They got back to the house too soon. Steelheart thinks about that a lot. What if there had been just a bit more traffic? Or if he had stayed in the car for a few minutes?

The kitchen light was on as they snuck back through the door. Tucker’s stomach turned at the sound of his mother sobbing and his dad screaming.

 

“Oh, Poppy! I have something cool to show you! It’s in the trunk!” he stage whispered. Was there actually anything in the trunk? Absolutely not. Was that going to stop him? Still no. He was about to go to the door to dart through it again when he realized that his dad had stopped screaming. The hairs on the back of his neck stood up as he turned.

As he had feared and expected, his dad stood with his hands balled into fists. Absurdly, the only thought that passed through Tucker’s mind was how he managed to stay so fit when all he did was work, drink, and scream.

 

“Where were you, Tuck?” he said in a controlled and deadly quiet voice. Tucker suppressed the urge to run. Instead he stepped in front of Poppy.

 

“We – I got ice cream. Sorry I was out so late.”  He said cautiously.

 

“You know you’re not allowed to take the car without asking. What if I had to drive your mom to the hospital?” Poppy covered her mouth with both hands. That had happened before, something they both remembered vividly.  Tucker didn’t bother to point out that there had never been any rules about the car. He took a step back as Noah advanced.

 

“Hey Pop, why don’t you go finish your homework? In your room.” he hinted out of the side of his mouth. Poppy slipped from his protective grasp and ducked out the room.

 

“Sorry isn’t going to cut it.” Tucker let out a tiny sigh of relief. Poppy had gone completely unnoticed.

 

“I’m sorry, sir.

“You think that’s funny?” His fists curled and flexed menacingly.

“ Uh, n-no.” he hated himself for sounding so weak.

“Why’d you say it?” He took another step.

“I…”

“Huh?”

“I- I don’t know?”

From the other room came Poppy’s shrill scream.

“MOMMY! MOM! No no no no, Mommy…”  

Tucker saw his father’s eyes dart towards the living room. He watched him weigh his options. Tucker bolted. His dad did the same, getting to the room before Tucker could.

“You leave her be!” the father yelled, “you step away from her! She deserved everything I gave her!”

What Tucker saw would stay with him for the rest of his years. Even as the invincible Steelheart, he’d be tormented by nightmarish visions of his half dead mother. She was bleeding heavily, so much so that he couldn’t tell where from. Her breathing was shallow, and her frantic sobs were broken by the occasional wince. She reached weakly to Poppy, trying to push her away, to safety. She didn’t step away. Instead, she knelt and tried to staunch the heavy flow of blood with her sweater.

“I said, leave her be.”

The angry man – no, the monster – went to grab Poppy. She dodged his grasp, infuriating him further. Tucker leapt to her aid, shoving himself between her and his dad. He avoided looking at the mess on the floor, feeling like a coward as he did so.

“Pop, stay behind me.” he ordered.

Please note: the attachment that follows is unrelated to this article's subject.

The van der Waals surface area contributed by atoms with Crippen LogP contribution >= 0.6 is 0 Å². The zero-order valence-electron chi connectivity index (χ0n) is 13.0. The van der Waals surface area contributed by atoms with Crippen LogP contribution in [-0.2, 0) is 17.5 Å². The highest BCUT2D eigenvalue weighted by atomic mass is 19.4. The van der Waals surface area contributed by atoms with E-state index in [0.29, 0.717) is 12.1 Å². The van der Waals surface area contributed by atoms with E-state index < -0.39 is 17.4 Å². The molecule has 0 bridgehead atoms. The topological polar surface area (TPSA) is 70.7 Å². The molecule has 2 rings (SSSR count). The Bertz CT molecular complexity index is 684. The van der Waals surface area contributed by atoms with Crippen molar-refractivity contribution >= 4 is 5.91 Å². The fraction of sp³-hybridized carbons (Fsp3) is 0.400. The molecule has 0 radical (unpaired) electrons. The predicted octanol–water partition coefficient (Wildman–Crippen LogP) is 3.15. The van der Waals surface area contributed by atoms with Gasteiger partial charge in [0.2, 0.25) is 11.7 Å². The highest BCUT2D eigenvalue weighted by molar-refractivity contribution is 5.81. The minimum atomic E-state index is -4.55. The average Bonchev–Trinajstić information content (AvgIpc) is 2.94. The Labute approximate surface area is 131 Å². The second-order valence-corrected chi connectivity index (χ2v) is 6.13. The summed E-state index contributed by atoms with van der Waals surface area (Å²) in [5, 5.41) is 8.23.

“But mom-”

“She’ll be okay,” he lied “ Just stay next me.”

“Move.” Back to the deadly quiet voice.

“No.” His voice shook, but it was firm. Over his dead body was Noah going to lay a finger on her. He hoped that wasn’t literally.

His old man took a swing, which he failed to avoid. His vision flashed red and black before he fell. Or rather, he felt himself falling. Actually being on the ground was unexpected. He scrambled to get back up, to save Poppy. His father stepped over him, his malicious eyes set on her.

“Tucker!” She sobbed. Get up get up get up he shouted at himself.

He wobbled as he stood, but it was too late anyhow. It was as if time had slowed down. He watched in horror as he grabbed Poppy’s hair in one of his massive hands and yanked her back. She yelped. He wound back his other…

Tucker raced to her as quickly as his clumsy feet would allow. Get him away from her. Adrenaline buzzed through his veins, for all the good that did. Steelheart would replay the fist connect with her small head over and over again in his own until it didn’t make sense anymore. At the time, nothing did. Not when she cried out in pain that last time, or when the monster shoved her into the wall. Not when she sank to the floor, leaving a smear of dark blood. And especially when she didn’t get up. That made the least sense of all.

In his dreams, he’d tell her to stand up and she would. Her lifeless eyes would stare. Her broken jaw would move, but the question would always echo in his. Why didn’t you tell me to run, Tuck? Steelheart would spend his waking hours trying to answer her ghost.

He remembered screaming her name. Again and again, until his voice quit working. He remembered his dad sinking into the couch, all the anger leached from his face. He stared, seemingly oblivious to the cries of his wife or the anguished screams of his son. His face was white as a ghost.

He remembered her lifeless body in his arms, oh, how small she was. Calling the cops. The infuriatingly calm voice telling him she was gone and realizing he had known it since his head had hit the floor.